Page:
Useful parameters for humor in the therapeutic relationship include the following:

• The physician should be assiduously
conservative in selecting the
content and manner of humor, because
patients are often intrinsically
power disadvantaged and may feel too
inhibited to express their disapproval.
Encounters based on empathy,
respect, and authenticity diminish
the perception of power imbalance
and facilitate a deliberative model of
the physician-patient relationship.
While humor may assist in this process,
poorly selected quips or comments
may also distance the physician
and serve as a barrier.
• Gently self-deprecating humoror
externally focused humor(eg,
weather or parking) carries the least
risk, in terms of miscommunication,
especially when the physician’s
relationship with the patient is
not well developed. In such situations,
a joking comment humanizes
the physician and is unlikely to offend
the patient.
• To minimize the impression
of flippancy, the physician should not
rely exclusively on humor as a mode
of communication during a physician-
patient encounter.
• Physician-generated humor
should be grounded in empathy; ie,
the physician should have a relatively
accurate understanding of the
patient’s values, limits, predispositions,
and receptivity.
• The physician should be
receptive and respond in kind to
the patient’s attempts at constructive
• To clarify the patient’s
meaning and to help resolve anger,
confusion, or other barriers to trust
and continued communication, the
physician should directly confront
inappropriate or destructive
patient-generated humor.

I hope you all have a chance to read the entire article. I can tell you that I am going to make this article reading and discussion fodder for my first and second year medical students as they learn how to relate to patients. Where I teach, humor, as an element of patient interaction, has not been a point of discussion for these student groups in the past. Do any of the physician visitors to my blog recall this topic in early medical school teaching? Also how do you use humor in your practice? ..Maurice.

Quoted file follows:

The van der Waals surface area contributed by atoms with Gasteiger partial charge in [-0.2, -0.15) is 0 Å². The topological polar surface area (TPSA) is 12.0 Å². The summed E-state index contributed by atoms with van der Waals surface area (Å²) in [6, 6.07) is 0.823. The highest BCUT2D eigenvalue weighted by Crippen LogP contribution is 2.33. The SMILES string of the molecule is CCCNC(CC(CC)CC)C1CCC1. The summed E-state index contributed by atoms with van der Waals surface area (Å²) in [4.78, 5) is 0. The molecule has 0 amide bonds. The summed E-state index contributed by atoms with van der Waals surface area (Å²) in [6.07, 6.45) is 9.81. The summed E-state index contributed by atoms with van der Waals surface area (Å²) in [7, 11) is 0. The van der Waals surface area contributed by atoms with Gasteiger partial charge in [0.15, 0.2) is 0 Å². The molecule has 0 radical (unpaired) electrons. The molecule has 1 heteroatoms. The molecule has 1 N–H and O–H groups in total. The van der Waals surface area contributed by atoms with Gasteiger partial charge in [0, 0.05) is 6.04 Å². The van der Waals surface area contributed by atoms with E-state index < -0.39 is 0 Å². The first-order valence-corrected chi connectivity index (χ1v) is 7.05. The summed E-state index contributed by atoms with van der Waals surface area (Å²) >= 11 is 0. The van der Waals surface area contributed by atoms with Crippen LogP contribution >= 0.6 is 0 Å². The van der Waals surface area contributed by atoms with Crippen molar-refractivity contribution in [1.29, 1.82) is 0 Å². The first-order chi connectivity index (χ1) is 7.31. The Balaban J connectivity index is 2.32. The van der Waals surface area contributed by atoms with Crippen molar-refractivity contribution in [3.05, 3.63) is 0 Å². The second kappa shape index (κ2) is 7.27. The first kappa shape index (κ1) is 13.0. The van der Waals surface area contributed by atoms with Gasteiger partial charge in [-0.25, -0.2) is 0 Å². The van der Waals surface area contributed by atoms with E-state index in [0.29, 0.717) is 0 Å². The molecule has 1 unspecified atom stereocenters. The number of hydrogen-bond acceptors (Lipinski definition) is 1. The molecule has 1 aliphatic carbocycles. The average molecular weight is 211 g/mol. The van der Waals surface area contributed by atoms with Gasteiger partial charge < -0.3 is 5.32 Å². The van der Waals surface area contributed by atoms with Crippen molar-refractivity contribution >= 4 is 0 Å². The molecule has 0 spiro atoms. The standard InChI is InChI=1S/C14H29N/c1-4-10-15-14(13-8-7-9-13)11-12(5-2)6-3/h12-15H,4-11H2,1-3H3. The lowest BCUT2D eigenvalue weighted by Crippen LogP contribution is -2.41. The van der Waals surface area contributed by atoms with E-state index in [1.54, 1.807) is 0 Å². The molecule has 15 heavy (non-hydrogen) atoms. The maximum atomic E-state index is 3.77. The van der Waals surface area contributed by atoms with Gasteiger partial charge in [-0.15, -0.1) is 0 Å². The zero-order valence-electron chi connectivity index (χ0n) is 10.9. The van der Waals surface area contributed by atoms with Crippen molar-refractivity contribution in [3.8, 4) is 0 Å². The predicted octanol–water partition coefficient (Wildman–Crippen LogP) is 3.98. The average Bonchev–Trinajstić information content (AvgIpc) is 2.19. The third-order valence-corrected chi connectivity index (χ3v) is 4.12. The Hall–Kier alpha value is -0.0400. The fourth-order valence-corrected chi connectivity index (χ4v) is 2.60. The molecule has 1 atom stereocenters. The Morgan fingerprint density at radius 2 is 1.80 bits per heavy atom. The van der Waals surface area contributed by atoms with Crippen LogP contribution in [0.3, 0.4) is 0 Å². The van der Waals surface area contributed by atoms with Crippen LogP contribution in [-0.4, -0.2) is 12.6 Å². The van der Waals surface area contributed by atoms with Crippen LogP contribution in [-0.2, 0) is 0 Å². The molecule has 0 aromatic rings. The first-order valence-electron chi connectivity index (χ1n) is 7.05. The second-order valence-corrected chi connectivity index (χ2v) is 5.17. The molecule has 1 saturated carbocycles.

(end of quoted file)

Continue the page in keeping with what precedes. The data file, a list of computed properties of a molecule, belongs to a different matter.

Note: Thanks to primary author Jeffrey Berger, M.D. for making me aware of the article and permitting this posting.

Sunday, June 05, 2005

Doctor Jokes and Their Meaning

Many doctor jokes have a meaning or reality as their basis. That is why they are worth reading and chuckling over since that reality is what makes them funny and something we can learn from them.

Here are a few and you can read a whole lot more if you go to Each joke is followed by my own "thoughtful" comment. By the way, if you think of a better astute comment than I posted, let me know. I hope you find the jokes as funny as I did. ..Maurice.

A young GP notices that all the doctors in the surgery are relatively bright first thing in the morning, but all, except one, look frazzled by evening. The one exception is an older GP who always appears fresh and happy. The younger doctor is keen to know if it is his attitude, life outside medicine, certain skills in handling people, a different range of patients and problems, would it be worthwhile sitting in with him during consultations etc. During these thoughts, he notices the other doctor in the car park and decides to seek advice.
"I get worn out from listening to people's worries and concerns and sad stories all day. What is your secret for remaining so fresh?"
The older GP smiles and says: "I never listen!"
(My comment: The difference between a technician and a physician.)

Margie received a bill from the hospital for her recent surgery, and was astonished to see a $900 fee for the anaesthetist. She called his office to demand an explanation.
"Is this some kind of mistake?" Margie asked when she got the doctor on the phone.
"No, not at all," the doctor said calmly.
"Well," said Margie, "that's awfully costly for knocking someone out."
"Not at all," replied the doctor. "I knock you out for free. The 900 dollars is for bringing you back around."